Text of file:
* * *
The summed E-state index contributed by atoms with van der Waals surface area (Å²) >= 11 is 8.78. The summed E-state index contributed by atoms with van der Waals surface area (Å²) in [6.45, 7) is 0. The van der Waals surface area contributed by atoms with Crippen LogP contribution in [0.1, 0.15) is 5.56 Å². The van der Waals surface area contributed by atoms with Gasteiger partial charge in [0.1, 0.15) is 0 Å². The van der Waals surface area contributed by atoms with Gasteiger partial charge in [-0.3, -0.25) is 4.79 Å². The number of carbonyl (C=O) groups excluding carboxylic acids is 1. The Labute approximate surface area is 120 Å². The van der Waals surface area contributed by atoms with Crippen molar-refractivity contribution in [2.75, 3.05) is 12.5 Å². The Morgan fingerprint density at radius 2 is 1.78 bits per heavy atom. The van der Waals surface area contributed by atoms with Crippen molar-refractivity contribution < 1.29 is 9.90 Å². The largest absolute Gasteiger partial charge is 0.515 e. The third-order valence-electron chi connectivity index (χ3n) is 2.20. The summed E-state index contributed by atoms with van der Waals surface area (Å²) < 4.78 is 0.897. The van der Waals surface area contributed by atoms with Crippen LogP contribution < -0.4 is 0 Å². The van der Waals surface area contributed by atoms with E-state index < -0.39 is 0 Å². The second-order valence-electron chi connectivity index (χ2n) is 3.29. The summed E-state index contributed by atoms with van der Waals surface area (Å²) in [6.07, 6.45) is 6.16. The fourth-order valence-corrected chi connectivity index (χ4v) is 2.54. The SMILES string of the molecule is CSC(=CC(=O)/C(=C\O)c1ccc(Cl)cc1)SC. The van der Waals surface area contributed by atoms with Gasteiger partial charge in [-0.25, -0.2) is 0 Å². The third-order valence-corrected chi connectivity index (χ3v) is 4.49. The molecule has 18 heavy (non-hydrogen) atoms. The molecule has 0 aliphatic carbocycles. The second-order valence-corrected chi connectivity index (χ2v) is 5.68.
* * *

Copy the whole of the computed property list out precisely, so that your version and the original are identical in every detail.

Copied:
The summed E-state index contributed by atoms with van der Waals surface area (Å²) >= 11 is 8.78. The summed E-state index contributed by atoms with van der Waals surface area (Å²) in [6.45, 7) is 0. The van der Waals surface area contributed by atoms with Crippen LogP contribution in [0.1, 0.15) is 5.56 Å². The van der Waals surface area contributed by atoms with Gasteiger partial charge in [0.1, 0.15) is 0 Å². The van der Waals surface area contributed by atoms with Gasteiger partial charge in [-0.3, -0.25) is 4.79 Å². The number of carbonyl (C=O) groups excluding carboxylic acids is 1. The Labute approximate surface area is 120 Å². The van der Waals surface area contributed by atoms with Crippen molar-refractivity contribution in [2.75, 3.05) is 12.5 Å². The Morgan fingerprint density at radius 2 is 1.78 bits per heavy atom. The van der Waals surface area contributed by atoms with Crippen molar-refractivity contribution < 1.29 is 9.90 Å². The largest absolute Gasteiger partial charge is 0.515 e. The third-order valence-electron chi connectivity index (χ3n) is 2.20. The summed E-state index contributed by atoms with van der Waals surface area (Å²) < 4.78 is 0.897. The van der Waals surface area contributed by atoms with Crippen LogP contribution < -0.4 is 0 Å². The van der Waals surface area contributed by atoms with E-state index < -0.39 is 0 Å². The second-order valence-electron chi connectivity index (χ2n) is 3.29. The summed E-state index contributed by atoms with van der Waals surface area (Å²) in [6.07, 6.45) is 6.16. The fourth-order valence-corrected chi connectivity index (χ4v) is 2.54. The SMILES string of the molecule is CSC(=CC(=O)/C(=C\O)c1ccc(Cl)cc1)SC. The van der Waals surface area contributed by atoms with Gasteiger partial charge in [-0.25, -0.2) is 0 Å². The third-order valence-corrected chi connectivity index (χ3v) is 4.49. The molecule has 18 heavy (non-hydrogen) atoms. The molecule has 0 aliphatic carbocycles. The second-order valence-corrected chi connectivity index (χ2v) is 5.68.